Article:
A more than two-hour delay caused by a storm in Chicago meant this game did not finish until after 11.15pm local time. On a late night, Chile did their most important work early on, sealing a place in the Copa América Centenario final with two quick goals and defending well enough to frustrate a fitful Colombia.
This centenary edition of the tournament has not felt fully authentic, coming only a year after the last iteration and on an entirely different continent than normal, but the identity of the finalists is the same as in 2015 and the climax at MetLife Stadium in New Jersey on Sunday has the potential to be a thrilling occasion.
It will be a reprise of last year’s final in Santiago, when Chile beat Argentina in a penalty shoot-out. The game had ended 0-0. With Argentina having scored 18 goals in their five Copa matches so far, including four times in each of their past two games, and Chile’s attack in this kind of form, it is hard to envision another scoreless stalemate. The nations also met in Group D earlier this month, a Lionel Messi-less Argentina winning 2-1.
Colombia had sought to reach their first Copa final since 2001, when they hosted the tournament and won it. Instead they will meet the US in Saturday’s third-place game in Arizona: a rematch of the opening fixture, a comfortable 2-0 victory for José Pékerman’s men.
The teams could hardly have experienced more different quarter-finals en route to Wednesday’s semi-final. Colombia beat Peru on penalties after a goalless draw, while Chile vaporized a Mexico side that was on a 22-match unbeaten run by the insane margin of seven goals to zero.
Chile were missing two key midfielders on Wednesday, with Arturo Vidal suspended and Marcelo Diaz injured, while Carlos Bacca, the AC Milan forward, was unfit to start for Colombia but came off the bench for the last ten minutes. The absences did not faze La Roja early on as they controlled the opening skirmishes and picked up where they left off against Mexico.
Charles Aranguiz put Chile ahead in the seventh minute with a volley past David Ospina. Aranguiz delayed his celebration for a second or two as he glanced back towards the assistant referee, but despite his guilty instincts he was comfortably onside. Anyway, the chance was created by a Colombian – Juan Cuadrado, whose attempt at a headed clearance flashed across the penalty box.
Perhaps Aranguiz’s look also reflected a sense of disbelief that he was afforded so much space, centrally, six yards out.
Such defensive delinquency was not an isolated incident. Chile worked the ball forward swiftly less than five minutes later and a thumping drive by Alexis Sanchez pinged low off Ospina’s near post and rebounded kindly for the onrushing José Pedro Fuenzalida, all alone, who had the easiest of chances as a reward for his determined running in support of the attack.
It would have been three soon afterwards but for a good save from Ospina as his Arsenal team-mate, Alexis, a human tunnel bore, drilled his way towards goal and shot from an acute angle.
Midway through the first half, there was hope for Colombia as Roger Martinez forced a decent stop from Claudio Bravo, the Chile goalkeeper. Helped perhaps by an injury to Chile midfielder Pablo Hernandez, Colombia insinuated themselves deeper and deeper into enemy territory as the half wore on.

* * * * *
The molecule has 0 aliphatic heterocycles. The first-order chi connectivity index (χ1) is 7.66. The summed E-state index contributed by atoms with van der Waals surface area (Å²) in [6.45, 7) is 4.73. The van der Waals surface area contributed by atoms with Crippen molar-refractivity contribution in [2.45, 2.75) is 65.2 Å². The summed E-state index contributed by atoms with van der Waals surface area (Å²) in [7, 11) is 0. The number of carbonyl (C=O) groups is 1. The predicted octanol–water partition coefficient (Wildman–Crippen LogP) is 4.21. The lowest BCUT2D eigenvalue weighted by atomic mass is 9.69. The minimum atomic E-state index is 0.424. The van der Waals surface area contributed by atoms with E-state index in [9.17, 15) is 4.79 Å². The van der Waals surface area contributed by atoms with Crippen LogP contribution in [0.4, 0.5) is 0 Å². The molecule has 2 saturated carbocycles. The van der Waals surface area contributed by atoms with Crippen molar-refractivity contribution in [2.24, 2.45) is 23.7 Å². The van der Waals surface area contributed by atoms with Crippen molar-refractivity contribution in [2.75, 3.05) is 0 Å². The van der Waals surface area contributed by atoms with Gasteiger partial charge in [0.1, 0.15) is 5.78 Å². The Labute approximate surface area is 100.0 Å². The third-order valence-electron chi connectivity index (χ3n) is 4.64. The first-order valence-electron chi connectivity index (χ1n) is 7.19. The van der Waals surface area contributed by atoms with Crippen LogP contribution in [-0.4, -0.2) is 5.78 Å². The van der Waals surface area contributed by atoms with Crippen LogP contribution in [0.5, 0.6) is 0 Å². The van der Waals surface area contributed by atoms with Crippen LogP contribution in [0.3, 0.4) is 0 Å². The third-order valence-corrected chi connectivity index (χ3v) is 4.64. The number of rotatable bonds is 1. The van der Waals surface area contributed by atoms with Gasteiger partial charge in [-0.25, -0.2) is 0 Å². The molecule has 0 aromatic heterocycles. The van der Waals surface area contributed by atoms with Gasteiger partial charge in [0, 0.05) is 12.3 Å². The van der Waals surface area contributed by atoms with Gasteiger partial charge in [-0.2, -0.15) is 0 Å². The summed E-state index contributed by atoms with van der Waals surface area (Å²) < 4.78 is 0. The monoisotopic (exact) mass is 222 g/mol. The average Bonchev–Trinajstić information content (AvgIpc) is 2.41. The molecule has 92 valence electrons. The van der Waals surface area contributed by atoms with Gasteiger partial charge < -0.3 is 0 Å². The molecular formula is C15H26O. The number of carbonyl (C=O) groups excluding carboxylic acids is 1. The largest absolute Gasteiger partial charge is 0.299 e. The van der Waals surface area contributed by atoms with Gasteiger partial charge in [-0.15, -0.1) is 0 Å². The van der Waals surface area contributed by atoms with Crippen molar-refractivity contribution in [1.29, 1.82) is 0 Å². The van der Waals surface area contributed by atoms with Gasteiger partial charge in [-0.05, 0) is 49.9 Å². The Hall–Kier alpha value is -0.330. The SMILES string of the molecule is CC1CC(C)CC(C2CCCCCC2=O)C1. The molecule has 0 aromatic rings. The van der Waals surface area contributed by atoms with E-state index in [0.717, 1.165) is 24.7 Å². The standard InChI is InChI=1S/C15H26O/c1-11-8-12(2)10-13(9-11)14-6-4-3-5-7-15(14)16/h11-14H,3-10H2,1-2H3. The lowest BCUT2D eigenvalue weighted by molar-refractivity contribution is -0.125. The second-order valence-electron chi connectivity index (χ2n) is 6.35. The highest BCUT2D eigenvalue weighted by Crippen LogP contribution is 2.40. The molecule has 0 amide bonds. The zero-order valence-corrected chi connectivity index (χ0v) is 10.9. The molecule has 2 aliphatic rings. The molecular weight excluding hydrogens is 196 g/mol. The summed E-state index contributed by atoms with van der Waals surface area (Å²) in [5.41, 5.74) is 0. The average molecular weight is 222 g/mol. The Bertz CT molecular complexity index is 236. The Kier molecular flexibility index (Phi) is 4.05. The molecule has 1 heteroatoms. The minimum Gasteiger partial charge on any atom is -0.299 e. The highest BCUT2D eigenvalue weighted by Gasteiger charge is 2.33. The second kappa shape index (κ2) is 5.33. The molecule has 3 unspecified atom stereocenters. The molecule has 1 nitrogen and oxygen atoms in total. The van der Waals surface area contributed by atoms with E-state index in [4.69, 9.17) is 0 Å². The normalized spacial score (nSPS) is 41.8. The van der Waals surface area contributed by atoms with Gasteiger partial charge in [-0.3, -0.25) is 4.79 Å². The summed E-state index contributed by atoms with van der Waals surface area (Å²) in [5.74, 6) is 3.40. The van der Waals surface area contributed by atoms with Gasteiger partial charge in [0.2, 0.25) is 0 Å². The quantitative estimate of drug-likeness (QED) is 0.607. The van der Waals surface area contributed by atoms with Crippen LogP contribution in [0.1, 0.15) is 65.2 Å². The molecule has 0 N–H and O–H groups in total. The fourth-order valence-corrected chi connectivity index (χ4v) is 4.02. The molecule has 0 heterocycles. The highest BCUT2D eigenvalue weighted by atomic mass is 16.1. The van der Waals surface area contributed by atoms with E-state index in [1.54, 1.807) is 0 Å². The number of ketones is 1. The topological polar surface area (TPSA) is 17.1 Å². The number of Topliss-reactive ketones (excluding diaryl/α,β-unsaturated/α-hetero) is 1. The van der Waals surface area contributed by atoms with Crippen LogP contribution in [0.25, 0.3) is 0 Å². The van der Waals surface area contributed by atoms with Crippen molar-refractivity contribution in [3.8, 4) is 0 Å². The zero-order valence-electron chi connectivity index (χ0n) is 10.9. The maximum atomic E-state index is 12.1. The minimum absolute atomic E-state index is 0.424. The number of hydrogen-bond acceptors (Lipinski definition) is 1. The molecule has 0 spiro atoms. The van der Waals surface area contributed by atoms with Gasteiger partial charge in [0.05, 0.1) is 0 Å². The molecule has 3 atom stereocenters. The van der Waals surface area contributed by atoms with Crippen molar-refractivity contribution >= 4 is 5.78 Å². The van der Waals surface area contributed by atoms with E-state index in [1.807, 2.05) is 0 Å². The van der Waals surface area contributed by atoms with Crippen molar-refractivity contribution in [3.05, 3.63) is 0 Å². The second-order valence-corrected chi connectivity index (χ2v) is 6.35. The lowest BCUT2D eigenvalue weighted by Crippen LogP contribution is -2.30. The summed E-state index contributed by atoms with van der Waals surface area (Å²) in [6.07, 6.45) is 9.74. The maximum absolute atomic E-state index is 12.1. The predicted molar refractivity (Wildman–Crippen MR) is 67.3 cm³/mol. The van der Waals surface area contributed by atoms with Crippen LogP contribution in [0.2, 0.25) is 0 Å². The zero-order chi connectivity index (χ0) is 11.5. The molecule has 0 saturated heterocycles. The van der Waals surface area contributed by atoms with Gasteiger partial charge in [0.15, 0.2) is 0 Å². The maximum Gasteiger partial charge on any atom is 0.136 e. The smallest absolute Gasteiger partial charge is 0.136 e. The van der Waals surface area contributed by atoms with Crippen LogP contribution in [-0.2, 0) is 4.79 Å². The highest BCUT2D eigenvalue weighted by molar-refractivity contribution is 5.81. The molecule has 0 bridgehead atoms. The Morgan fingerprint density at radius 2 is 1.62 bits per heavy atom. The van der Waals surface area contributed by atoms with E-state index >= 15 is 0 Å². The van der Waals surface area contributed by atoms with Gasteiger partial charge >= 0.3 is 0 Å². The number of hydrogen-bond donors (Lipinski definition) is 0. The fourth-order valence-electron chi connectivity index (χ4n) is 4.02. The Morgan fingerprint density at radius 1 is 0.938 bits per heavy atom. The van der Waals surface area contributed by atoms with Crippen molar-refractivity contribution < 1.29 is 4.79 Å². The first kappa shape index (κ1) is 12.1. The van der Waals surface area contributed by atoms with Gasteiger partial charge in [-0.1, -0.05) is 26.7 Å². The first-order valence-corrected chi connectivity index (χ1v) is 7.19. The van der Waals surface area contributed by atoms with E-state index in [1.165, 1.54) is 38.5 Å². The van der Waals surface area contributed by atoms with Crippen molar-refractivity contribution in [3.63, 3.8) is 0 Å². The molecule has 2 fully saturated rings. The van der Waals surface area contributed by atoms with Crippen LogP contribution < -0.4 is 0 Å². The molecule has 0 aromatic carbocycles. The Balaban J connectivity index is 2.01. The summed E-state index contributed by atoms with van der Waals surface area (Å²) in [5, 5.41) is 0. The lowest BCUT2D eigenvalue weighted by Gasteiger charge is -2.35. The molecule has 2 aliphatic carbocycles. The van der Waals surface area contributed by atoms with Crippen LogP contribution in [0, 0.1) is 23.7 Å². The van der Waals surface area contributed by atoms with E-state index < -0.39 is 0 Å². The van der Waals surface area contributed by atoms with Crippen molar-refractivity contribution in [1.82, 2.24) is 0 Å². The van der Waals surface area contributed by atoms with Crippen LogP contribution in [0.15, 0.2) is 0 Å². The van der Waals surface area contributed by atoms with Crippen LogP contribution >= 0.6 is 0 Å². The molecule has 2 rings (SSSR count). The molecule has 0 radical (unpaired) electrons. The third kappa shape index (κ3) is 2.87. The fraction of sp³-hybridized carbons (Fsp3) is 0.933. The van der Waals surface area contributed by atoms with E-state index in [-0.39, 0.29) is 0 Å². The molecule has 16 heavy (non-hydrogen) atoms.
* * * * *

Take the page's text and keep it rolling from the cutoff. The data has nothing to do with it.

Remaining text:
With 32 minutes gone, Colombia defender Santiago Arias, from an offside position, burst beyond the back line and drew a messy save from Bravo who, inexplicably, had advanced so far off his line that he was almost in Wisconsin. A couple of minutes later, Bravo was booked for time-wasting. In the first half. It was that sort of night: slightly eccentric.
Colombia almost pulled a goal back before half time when Carlos Sanchez hit a dramatically dipping shot that appeared headed for the far bottom corner of the net until Bravo stuck out a hand.
The crowd at Soldier Field was far below capacity, the night after a 70,858 sell-out in Houston for Argentina’s 4-0 win over the US. There was almost no one in the stands during half time as spectators retreated to the arena’s interior for safety.
Finally, at 10.25pm local time, after heroic efforts from the squeegee-wielding grounds crew to dry the sodden field, the second half kicked off.
It was natural to wonder whether the long wait would give one side an advantage. As it turned out, the referee had a more significant impact on the pattern of play than the weather.
As the players splashed around yet still kept up a frantic pace, Colombia quickly had a reason to feel aggrieved. Daniel Torres was clearly fouled by Gonzalo Jara inside the area, but Joel Aguilar waved play on.
The Salvadoran referee infuriated Colombia again in the 57th minute with another dubious decision as Sanchez was sent off for a second bookable offence – a mistimed challenge that did not deserve a yellow card, especially given the difficulty of playing on a pitch resembling a paddling pool.
Still, Colombia continued to press and the sides traded chances in the final half hour. Chile themselves were denied an obvious penalty when Cristian Zapata hacked down Alexis with four minutes to go. In closing minutes pockmarked by a couple of ugly fouls, Colombia’s 10 men were unable to find a goal. On Sunday that surely will not be a problem – weather permitting, of course.
This article was written by Tom Dart, for theguardian.com on Thursday 23rd June 2016 05.31 Europe/Londonguardian.co.uk © Guardian News and Media Limited 2010